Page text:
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Proposed Legislation Would Protect Businesses from COVID-19 Claims 

by Nicole Watson, James Weaver

Published: May, 2020

Submission: May, 2020


With pandemic-related legal filings on the rise across the country, the Waller Government Relations team has worked closely with the Tennessee Chamber of Commerce and Industry to draft the Tennessee Business Recovery and Safe Harbor Act. This crucial legislation is designed to provide broad civil liability protection from “health emergency claims” for a wide array of covered entities in Tennessee, including many businesses, healthcare providers, educational entities, governmental entities, cultural institutions and churches.

The Waller team is currently engaging with various stakeholders and members of the General Assembly to prepare a vehicle and strategy for passage of the bill when the legislature reconvenes on June 1. While this legislation remains subject to revision throughout the legislative process, the Waller Government Relations team will be working diligently to enact critical liability protections for covered entities as Tennessee moves forward in the wake of COVID-19 restrictions. If you have any questions regarding the Tennessee Business Recovery and Safe Harbor Act, please contact Nicole Watson or James Weaver.

Covered Entity Protection

Under the Tennessee Business Recovery and Safe Harbor Act, a covered entity would not be liable for damages, injury, court costs, subrogation or death suffered or claimed by any person or entity as a result of, or in connection with, a health emergency claim related to the Coronavirus that results from any act or omission of the covered entity attempting to follow or respond to applicable public health guidance.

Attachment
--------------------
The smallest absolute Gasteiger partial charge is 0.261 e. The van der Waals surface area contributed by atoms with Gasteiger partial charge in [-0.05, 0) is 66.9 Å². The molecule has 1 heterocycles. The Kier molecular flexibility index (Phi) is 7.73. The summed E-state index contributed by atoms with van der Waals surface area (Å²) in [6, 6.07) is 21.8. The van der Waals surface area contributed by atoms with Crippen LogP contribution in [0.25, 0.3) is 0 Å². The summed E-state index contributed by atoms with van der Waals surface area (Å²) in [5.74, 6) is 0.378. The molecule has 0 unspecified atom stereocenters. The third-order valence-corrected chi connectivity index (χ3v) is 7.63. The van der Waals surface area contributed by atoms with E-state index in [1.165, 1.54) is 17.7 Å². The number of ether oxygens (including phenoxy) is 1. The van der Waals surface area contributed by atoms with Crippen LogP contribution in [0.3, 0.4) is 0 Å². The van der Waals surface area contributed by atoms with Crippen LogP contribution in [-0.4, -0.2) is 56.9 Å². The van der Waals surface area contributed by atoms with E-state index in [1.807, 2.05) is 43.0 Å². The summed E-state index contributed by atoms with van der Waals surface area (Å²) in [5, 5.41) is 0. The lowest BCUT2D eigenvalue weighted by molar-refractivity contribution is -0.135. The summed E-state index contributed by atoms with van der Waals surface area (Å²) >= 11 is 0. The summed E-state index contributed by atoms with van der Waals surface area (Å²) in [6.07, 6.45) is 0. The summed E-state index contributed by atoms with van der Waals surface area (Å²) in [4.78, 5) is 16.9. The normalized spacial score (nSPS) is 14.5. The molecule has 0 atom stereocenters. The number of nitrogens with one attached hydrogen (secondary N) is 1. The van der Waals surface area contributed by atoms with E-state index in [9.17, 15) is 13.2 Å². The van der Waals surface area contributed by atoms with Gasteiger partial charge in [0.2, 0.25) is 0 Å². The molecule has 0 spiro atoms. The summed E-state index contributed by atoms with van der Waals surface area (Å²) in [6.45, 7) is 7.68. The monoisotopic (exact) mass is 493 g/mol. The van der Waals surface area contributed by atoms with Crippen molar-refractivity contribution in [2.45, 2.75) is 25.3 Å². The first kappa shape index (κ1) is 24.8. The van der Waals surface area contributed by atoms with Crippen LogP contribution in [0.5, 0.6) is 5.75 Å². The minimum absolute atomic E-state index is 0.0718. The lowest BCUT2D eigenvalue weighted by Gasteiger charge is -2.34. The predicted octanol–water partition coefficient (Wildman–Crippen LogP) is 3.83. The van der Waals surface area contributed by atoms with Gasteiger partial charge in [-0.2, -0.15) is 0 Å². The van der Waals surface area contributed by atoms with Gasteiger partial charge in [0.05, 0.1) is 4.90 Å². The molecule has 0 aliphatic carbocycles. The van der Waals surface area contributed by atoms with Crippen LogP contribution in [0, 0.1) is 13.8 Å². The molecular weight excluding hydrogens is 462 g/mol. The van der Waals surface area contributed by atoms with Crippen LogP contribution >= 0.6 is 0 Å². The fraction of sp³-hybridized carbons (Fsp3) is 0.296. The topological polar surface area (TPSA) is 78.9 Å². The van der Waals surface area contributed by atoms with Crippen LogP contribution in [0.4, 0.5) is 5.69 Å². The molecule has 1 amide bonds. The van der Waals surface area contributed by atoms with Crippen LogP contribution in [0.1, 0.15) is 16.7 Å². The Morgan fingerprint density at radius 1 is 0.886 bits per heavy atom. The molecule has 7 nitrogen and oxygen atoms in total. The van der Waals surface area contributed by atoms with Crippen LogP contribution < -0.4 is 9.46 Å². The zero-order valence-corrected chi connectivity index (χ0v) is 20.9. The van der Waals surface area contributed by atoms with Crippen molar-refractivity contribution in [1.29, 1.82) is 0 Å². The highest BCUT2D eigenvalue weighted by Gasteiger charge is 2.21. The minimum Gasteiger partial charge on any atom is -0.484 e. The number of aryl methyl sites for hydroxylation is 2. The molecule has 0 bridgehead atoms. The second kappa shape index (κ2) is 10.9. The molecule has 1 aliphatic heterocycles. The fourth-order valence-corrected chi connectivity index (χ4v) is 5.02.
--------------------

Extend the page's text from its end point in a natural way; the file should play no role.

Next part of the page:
The Act defines a “health emergency claim” to include any cause of action that is related to the following circumstances:

  • The actual, alleged, or feared exposure to or contraction of coronavirus from the premises of a covered entity or otherwise related to or arising from its operations, products, or services provided on or off-premises;
  • The covered entity’s efforts to prevent or delay the spread of coronavirus including, but not limited to, any of the following:
    • Testing;
    • Monitoring, collecting, reporting, tracking, tracing, disclosing or investigating exposures or other information;
    • Using, supplying or servicing precautionary, diagnostic, collection or medical-related equipment, or supplies such as personal protective equipment (PPE); and
    • Altering or discontinuing activities or services.

Burden of Proof

In order to overcome the liability protection afforded by this legislation, a plaintiff would need to demonstrate the following:

  • The standards and/or restrictions in effect when the claims arose and related to the covered entity’s business or operations under applicable public health guidance and direction, and
  • The specific conduct of the covered entity that constitutes gross negligence or willful misconduct relating to such standards and/or restrictions.


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